HDMI 2.1 and 48G Cables --
What We Know and Don't Know

Well, the HDMI organization has surprised us all by announcing a 2.1 specification update, and with it, support for such things as 8K/60 and 4K/120. While most specification updates have not involved a new cable (this has happened only once - when HDMI 1.4 introduced the "Ethernet" option on HDMI cables), this one makes reference to a new cable capable of handling 48 Gbps, considerably more than the 18 Gbps data rate which is the top end of HDMI 2.0.

We've been receiving a lot of questions from customers about this, and we are, as always, eager to clear up whatever is unclear. Unfortunately, while HDMI Licensing announced that the 2.1 spec is coming, it's not yet available, and our efforts to get any inside hints on this from HDMI Licensing have been unavailing. We are an HDMI Adopter and we will have the specification as soon as it is published, but all we know for certain about that is that it is promised for "early in Q2 2017." When we have it, we'll explain precisely what it involves. For now, however, we can mostly only tell you what little we know, what we don't know, and what our own educated guesses are as to what the spec will involve.

What We Know:

The HDMI press release tells us:

48G cables enable up to 48Gbps bandwidth for uncompressed HDMI 2.1 feature support including 8K video with HDR. The cable is backwards compatible with earlier versions of the HDMI Specification and can be used with existing HDMI devices.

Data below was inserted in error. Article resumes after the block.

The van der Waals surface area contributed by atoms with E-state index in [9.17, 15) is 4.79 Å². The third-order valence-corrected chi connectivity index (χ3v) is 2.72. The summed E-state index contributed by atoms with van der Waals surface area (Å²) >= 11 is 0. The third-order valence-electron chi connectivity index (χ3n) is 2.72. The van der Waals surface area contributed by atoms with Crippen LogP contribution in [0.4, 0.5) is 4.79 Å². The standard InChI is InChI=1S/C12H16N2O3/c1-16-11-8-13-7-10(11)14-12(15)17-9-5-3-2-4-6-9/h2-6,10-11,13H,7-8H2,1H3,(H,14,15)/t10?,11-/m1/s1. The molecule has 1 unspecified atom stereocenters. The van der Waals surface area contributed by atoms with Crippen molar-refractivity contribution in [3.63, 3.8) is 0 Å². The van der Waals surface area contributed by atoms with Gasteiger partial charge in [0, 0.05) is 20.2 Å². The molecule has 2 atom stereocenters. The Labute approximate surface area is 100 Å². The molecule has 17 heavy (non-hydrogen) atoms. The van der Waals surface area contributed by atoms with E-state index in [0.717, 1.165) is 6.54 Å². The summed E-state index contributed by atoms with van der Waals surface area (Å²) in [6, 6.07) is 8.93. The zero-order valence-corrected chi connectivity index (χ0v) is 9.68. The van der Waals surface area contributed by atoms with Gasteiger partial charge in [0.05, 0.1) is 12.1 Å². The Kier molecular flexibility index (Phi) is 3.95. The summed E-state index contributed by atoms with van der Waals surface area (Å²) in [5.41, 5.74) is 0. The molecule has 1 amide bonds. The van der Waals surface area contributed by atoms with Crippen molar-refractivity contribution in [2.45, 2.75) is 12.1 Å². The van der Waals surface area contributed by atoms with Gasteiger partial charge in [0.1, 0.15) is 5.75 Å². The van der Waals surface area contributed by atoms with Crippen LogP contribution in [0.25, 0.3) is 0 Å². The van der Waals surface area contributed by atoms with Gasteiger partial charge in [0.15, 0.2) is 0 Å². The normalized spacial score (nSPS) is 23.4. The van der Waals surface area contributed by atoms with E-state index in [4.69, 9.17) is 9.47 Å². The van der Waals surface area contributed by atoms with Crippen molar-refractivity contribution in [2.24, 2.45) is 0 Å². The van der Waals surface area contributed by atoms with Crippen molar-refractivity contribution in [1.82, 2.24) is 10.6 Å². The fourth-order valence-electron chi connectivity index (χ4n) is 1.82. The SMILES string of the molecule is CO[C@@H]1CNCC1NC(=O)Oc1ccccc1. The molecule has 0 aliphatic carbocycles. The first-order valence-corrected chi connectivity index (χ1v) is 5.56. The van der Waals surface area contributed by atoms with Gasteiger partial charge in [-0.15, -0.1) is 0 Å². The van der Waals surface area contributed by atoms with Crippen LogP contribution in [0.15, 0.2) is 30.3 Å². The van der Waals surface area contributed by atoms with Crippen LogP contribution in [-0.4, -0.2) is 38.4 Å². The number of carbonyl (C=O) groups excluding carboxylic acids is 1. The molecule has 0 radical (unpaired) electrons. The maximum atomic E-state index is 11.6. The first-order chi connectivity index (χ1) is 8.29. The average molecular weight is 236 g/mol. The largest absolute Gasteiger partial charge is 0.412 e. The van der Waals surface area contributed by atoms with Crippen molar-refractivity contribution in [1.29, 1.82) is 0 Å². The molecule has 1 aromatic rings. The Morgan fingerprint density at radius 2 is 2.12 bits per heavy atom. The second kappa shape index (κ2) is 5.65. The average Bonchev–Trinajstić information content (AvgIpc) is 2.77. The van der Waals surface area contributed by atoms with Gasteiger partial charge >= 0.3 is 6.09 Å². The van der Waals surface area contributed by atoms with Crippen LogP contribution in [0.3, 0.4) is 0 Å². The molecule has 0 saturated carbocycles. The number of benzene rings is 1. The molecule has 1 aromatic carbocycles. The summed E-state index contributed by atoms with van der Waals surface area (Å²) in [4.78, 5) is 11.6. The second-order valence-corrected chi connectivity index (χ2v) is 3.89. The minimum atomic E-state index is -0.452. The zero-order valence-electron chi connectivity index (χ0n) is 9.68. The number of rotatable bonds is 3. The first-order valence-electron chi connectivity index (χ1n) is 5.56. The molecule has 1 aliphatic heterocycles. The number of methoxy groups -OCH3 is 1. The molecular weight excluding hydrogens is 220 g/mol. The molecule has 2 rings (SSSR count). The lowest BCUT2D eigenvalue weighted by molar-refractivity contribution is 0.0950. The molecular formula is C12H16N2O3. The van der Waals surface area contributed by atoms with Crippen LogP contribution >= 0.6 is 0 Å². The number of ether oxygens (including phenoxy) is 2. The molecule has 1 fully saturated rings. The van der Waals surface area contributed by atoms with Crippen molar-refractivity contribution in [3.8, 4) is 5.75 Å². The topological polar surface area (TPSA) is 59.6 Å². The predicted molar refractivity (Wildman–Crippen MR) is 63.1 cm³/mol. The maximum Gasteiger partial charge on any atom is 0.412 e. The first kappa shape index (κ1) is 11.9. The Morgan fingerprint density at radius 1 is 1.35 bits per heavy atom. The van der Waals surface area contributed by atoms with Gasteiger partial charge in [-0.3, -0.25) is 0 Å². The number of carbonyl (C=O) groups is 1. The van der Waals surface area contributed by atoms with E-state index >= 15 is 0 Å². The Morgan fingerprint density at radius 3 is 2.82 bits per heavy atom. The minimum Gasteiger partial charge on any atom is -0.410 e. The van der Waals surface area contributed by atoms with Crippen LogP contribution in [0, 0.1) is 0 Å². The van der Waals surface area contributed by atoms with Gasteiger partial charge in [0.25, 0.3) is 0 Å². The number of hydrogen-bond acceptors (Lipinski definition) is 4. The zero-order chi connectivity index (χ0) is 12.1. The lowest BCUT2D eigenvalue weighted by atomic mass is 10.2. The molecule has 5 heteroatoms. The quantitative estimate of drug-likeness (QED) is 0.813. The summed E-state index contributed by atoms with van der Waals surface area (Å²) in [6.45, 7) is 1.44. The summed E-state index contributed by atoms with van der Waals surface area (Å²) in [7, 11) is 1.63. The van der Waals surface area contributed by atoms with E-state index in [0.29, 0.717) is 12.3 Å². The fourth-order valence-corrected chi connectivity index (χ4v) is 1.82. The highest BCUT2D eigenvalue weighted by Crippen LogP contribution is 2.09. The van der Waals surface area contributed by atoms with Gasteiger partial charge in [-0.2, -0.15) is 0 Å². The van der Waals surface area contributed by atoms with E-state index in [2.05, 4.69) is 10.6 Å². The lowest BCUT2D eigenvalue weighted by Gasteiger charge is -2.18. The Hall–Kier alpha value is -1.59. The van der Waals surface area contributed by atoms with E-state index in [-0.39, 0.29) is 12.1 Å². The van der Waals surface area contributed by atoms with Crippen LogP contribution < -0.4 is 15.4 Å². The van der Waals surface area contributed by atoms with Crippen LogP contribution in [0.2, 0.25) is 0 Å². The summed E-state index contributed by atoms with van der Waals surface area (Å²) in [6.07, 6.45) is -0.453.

A few things can be gleaned here. First, video under 2.1 will remain, as in previous versions of the HDMI spec, uncompressed. One easy way to get more throughput would have been to go to some sort of compression, but we can rule that out. Second, the new HDMI spec will NOT use the "dual-link" 29-pin HDMI connector which has been a spectre haunting the HDMI spec since 1.0. It will use the same 19-pin connector, and we know that its pinout will remain the same (HDMI has no crossover pins - pin 1 maps to pin 1 on the other end, and so on, through pin 19) because if it didn't, the cable would not be backward compatible.

What We Don't Know:

Extent of Forward-Compatibility of existing cable:

The first big question, of course, is whether the cables used under previous versions of the HDMI spec will be, in any respect, forward compatible. It's a bit hard to work out the precise answer from what HDMI Licensing has said. On the one hand, we have this in the Q&A:

Q: Will 8K@60 or 4K@120 require a new cable or cable connector?
A: Yes a new cable is required

But here, it gets a bit wishy-washy:

Q: Is this cable required for delivering HDMI 2.1 Specification features?
A: The cable is the best way to ensure the high-bandwidth dependent features are delivered including the enhanced video and audio performance, and accounting for the new EMI characteristics
Q: Will existing HDMI High Speed cables deliver the HDMI 2.1 features also?
A: While existing HDMI High Speed Cables with Ethernet can deliver some of the new features, the new cable is the best way to connect HDMI 2.1 enabled devices to ensure delivery of all the features.

The best way to make all of this consistent is to assume that HDMI is making a clear distinction here between resolutions and features, and to suppose that something about the cable design precludes existing cables from supporting the new higher resolutions, but that other new features will indeed be supported by existing cable. We assume that indeed something will be done to the cable design which will render existing cables incapable of supporting the new resolutions, but that leaves a big question: what will that change consist of?